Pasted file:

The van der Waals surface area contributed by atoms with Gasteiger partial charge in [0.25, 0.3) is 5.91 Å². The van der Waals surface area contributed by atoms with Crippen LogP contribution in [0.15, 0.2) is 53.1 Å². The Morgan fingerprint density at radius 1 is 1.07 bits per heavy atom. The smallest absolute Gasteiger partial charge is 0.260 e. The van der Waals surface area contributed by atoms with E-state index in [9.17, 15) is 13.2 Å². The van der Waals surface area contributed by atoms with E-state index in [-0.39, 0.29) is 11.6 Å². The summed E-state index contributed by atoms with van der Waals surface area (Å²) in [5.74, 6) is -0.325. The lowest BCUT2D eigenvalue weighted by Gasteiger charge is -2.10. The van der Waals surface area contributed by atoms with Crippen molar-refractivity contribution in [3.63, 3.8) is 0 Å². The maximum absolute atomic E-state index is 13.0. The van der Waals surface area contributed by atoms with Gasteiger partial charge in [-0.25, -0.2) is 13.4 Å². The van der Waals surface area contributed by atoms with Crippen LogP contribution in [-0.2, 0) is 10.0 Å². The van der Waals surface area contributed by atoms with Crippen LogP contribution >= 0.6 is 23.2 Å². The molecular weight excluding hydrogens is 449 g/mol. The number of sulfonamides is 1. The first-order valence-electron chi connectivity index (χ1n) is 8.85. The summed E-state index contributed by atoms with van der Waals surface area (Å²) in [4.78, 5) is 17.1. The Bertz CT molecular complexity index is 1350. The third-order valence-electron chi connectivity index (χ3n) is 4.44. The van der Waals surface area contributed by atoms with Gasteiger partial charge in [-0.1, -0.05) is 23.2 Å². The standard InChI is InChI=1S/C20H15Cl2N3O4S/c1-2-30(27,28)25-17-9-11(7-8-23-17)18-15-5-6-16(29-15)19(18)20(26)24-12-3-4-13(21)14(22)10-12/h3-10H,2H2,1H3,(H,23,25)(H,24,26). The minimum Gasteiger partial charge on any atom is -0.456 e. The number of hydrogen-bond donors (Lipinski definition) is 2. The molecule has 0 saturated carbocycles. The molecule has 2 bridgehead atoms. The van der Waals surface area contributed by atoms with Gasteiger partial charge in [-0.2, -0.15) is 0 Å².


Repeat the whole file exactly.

The van der Waals surface area contributed by atoms with Gasteiger partial charge in [0.25, 0.3) is 5.91 Å². The van der Waals surface area contributed by atoms with Crippen LogP contribution in [0.15, 0.2) is 53.1 Å². The Morgan fingerprint density at radius 1 is 1.07 bits per heavy atom. The smallest absolute Gasteiger partial charge is 0.260 e. The van der Waals surface area contributed by atoms with E-state index in [9.17, 15) is 13.2 Å². The van der Waals surface area contributed by atoms with E-state index in [-0.39, 0.29) is 11.6 Å². The summed E-state index contributed by atoms with van der Waals surface area (Å²) in [5.74, 6) is -0.325. The lowest BCUT2D eigenvalue weighted by Gasteiger charge is -2.10. The van der Waals surface area contributed by atoms with Crippen molar-refractivity contribution in [3.63, 3.8) is 0 Å². The maximum absolute atomic E-state index is 13.0. The van der Waals surface area contributed by atoms with Gasteiger partial charge in [-0.25, -0.2) is 13.4 Å². The van der Waals surface area contributed by atoms with Crippen LogP contribution in [-0.2, 0) is 10.0 Å². The van der Waals surface area contributed by atoms with Crippen LogP contribution >= 0.6 is 23.2 Å². The molecular weight excluding hydrogens is 449 g/mol. The number of sulfonamides is 1. The first-order valence-electron chi connectivity index (χ1n) is 8.85. The summed E-state index contributed by atoms with van der Waals surface area (Å²) in [4.78, 5) is 17.1. The Bertz CT molecular complexity index is 1350. The third-order valence-electron chi connectivity index (χ3n) is 4.44. The van der Waals surface area contributed by atoms with Gasteiger partial charge in [-0.1, -0.05) is 23.2 Å². The standard InChI is InChI=1S/C20H15Cl2N3O4S/c1-2-30(27,28)25-17-9-11(7-8-23-17)18-15-5-6-16(29-15)19(18)20(26)24-12-3-4-13(21)14(22)10-12/h3-10H,2H2,1H3,(H,23,25)(H,24,26). The minimum Gasteiger partial charge on any atom is -0.456 e. The number of hydrogen-bond donors (Lipinski definition) is 2. The molecule has 0 saturated carbocycles. The molecule has 2 bridgehead atoms. The van der Waals surface area contributed by atoms with Gasteiger partial charge in [-0.2, -0.15) is 0 Å².